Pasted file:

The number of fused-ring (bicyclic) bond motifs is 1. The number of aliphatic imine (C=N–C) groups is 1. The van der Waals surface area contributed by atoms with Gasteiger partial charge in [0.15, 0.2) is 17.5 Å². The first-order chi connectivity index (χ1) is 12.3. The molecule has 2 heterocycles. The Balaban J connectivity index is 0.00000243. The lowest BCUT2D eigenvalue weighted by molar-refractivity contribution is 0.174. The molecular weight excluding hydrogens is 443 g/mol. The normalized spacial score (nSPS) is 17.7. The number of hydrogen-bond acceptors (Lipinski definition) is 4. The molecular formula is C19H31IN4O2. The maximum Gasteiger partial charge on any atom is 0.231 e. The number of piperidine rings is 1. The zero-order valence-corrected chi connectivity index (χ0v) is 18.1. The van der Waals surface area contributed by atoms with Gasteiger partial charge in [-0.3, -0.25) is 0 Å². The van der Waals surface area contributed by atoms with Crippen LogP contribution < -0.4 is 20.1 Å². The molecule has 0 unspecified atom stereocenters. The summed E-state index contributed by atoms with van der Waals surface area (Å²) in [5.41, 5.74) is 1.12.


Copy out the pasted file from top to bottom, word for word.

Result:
The number of fused-ring (bicyclic) bond motifs is 1. The number of aliphatic imine (C=N–C) groups is 1. The van der Waals surface area contributed by atoms with Gasteiger partial charge in [0.15, 0.2) is 17.5 Å². The first-order chi connectivity index (χ1) is 12.3. The molecule has 2 heterocycles. The Balaban J connectivity index is 0.00000243. The lowest BCUT2D eigenvalue weighted by molar-refractivity contribution is 0.174. The molecular weight excluding hydrogens is 443 g/mol. The normalized spacial score (nSPS) is 17.7. The number of hydrogen-bond acceptors (Lipinski definition) is 4. The molecular formula is C19H31IN4O2. The maximum Gasteiger partial charge on any atom is 0.231 e. The number of piperidine rings is 1. The zero-order valence-corrected chi connectivity index (χ0v) is 18.1. The van der Waals surface area contributed by atoms with Gasteiger partial charge in [-0.3, -0.25) is 0 Å². The van der Waals surface area contributed by atoms with Crippen LogP contribution < -0.4 is 20.1 Å². The molecule has 0 unspecified atom stereocenters. The summed E-state index contributed by atoms with van der Waals surface area (Å²) in [5.41, 5.74) is 1.12.